Saturday, September 13, 2008

OPINION: Electing Political Allies to Advance Sierra Club Goals

By Tom Politeo

The Sierra Club was delighted to see a slate of candidates who provided thoughtful answers on environmental issues win for the Central San Pedro Neighborhood Council.

Though not all the answers were in full agreement with club positions, they did broadly reflect a positive concern about environmental issues.

There were other good candidates running. To strengthen our influence, we focused on five, one for each vacant seat.

A couple of years ago, the club’s Harbor Vision Task Force, which is active in the San Pedro Bay area, got permission to carry out an expedited endorsement for the neighborhood council elections in San Pedro and Wilmington.

This is much faster than the usual Sierra Club endorsement process, which can take several months. We hope this will be adopted elsewhere in the club.

Educating voters and candidates on environmental issues is how the Sierra Club participates in the democratic process.

By being a part of larger processes and reaching out to candidates and groups that agree with us and those that don’t, we help bring interest to an election and encourage voter participation and turnout.

A good number of groups worked the Central neighborhood council election and it had the largest turnout ever in this election. This is a victory in its own right because even with the increase, the turnout in these elections is small.

We need to encourage more participation in neighborhood councils, as they have significant potential to influence City of Los Angeles policies.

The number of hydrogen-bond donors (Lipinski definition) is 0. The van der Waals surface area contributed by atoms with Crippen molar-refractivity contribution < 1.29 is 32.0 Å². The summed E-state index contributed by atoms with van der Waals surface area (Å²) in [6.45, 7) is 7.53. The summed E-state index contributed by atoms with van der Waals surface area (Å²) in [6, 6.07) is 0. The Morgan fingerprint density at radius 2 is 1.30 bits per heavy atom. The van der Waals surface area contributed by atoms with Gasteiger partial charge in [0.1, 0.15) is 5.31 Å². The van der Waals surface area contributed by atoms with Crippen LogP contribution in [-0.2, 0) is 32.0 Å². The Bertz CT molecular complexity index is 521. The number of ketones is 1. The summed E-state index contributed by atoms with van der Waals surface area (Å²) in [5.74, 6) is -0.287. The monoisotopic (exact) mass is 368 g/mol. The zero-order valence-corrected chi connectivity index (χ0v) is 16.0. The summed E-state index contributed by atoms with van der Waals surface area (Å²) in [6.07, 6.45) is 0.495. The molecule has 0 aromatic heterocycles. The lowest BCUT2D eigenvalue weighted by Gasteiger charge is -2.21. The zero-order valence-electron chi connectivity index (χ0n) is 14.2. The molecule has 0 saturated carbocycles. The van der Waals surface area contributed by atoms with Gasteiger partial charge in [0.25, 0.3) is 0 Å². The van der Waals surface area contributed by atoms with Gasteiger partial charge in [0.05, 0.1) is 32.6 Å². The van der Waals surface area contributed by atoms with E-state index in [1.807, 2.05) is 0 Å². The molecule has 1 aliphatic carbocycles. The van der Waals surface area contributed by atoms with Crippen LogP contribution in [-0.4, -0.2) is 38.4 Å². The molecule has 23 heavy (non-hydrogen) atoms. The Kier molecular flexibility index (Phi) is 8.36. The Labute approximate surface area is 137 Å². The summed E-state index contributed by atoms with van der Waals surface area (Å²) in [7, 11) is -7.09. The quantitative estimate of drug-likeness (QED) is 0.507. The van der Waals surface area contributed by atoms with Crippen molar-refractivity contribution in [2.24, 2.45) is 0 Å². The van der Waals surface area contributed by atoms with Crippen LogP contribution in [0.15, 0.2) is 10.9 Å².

Our questions to the candidates focused on three timely local issues of interest to the club, particularly our members in the Central area.

These included two on the waterfront and one on opening up LAUSD schools to joint use after school hours, which all impact the Central council area. Like most of Los Angeles, San Pedro needs more public facilities available for use, and this is one way to provide them.

Our task force has been very active in greening the ports, reducing air pollution and noise and improving labor conditions by opening the doors for union participation for port truck drivers.

We have also worked on environmental-justice access issues to improve public access to our beaches and waterfront in San Pedro, Wilmington and Long Beach.

We are now an intervener in court to defend the L.A. and Long Beach ports’ clean trucks programs and we are promoting the concept of a “Cool Cities” waterfront for the bridge-to-breakwater area.

Our new “Cool Cities” concept is beginning to guide city land-use and transportation decisions in a direction that will improve the quality of life and reduce climate change.

Based on the Port Community Advisory Committee sustainability plan, “Cool Cities” explores how to reduce carbon emissions by reducing car trips to San Pedro, increasing public transit, improving Ports O’ Call and local business and keeping the Kaiser Point area free from an industrially-scaled cruise industry.

Tom Politeo is chair of the Sierra Club’s Harbor Vision Task Force.

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